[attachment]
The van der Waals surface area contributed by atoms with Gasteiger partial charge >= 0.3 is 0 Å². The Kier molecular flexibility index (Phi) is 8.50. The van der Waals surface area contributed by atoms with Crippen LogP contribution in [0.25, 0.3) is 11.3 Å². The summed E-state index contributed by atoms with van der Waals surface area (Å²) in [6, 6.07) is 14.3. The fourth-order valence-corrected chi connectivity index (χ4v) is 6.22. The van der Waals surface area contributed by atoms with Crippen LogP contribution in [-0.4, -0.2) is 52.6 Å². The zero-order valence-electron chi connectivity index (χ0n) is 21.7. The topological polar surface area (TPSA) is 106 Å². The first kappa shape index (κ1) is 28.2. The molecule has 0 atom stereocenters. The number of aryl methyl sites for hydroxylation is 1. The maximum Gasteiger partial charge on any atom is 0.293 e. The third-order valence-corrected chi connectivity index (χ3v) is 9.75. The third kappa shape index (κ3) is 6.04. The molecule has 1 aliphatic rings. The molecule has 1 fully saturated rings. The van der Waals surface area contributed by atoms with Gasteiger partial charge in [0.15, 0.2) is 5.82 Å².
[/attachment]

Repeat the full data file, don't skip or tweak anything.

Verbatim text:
The van der Waals surface area contributed by atoms with Gasteiger partial charge >= 0.3 is 0 Å². The Kier molecular flexibility index (Phi) is 8.50. The van der Waals surface area contributed by atoms with Crippen LogP contribution in [0.25, 0.3) is 11.3 Å². The summed E-state index contributed by atoms with van der Waals surface area (Å²) in [6, 6.07) is 14.3. The fourth-order valence-corrected chi connectivity index (χ4v) is 6.22. The van der Waals surface area contributed by atoms with Crippen LogP contribution in [-0.4, -0.2) is 52.6 Å². The zero-order valence-electron chi connectivity index (χ0n) is 21.7. The topological polar surface area (TPSA) is 106 Å². The first kappa shape index (κ1) is 28.2. The molecule has 0 atom stereocenters. The number of aryl methyl sites for hydroxylation is 1. The maximum Gasteiger partial charge on any atom is 0.293 e. The third-order valence-corrected chi connectivity index (χ3v) is 9.75. The third kappa shape index (κ3) is 6.04. The molecule has 1 aliphatic rings. The molecule has 1 fully saturated rings. The van der Waals surface area contributed by atoms with Gasteiger partial charge in [0.15, 0.2) is 5.82 Å².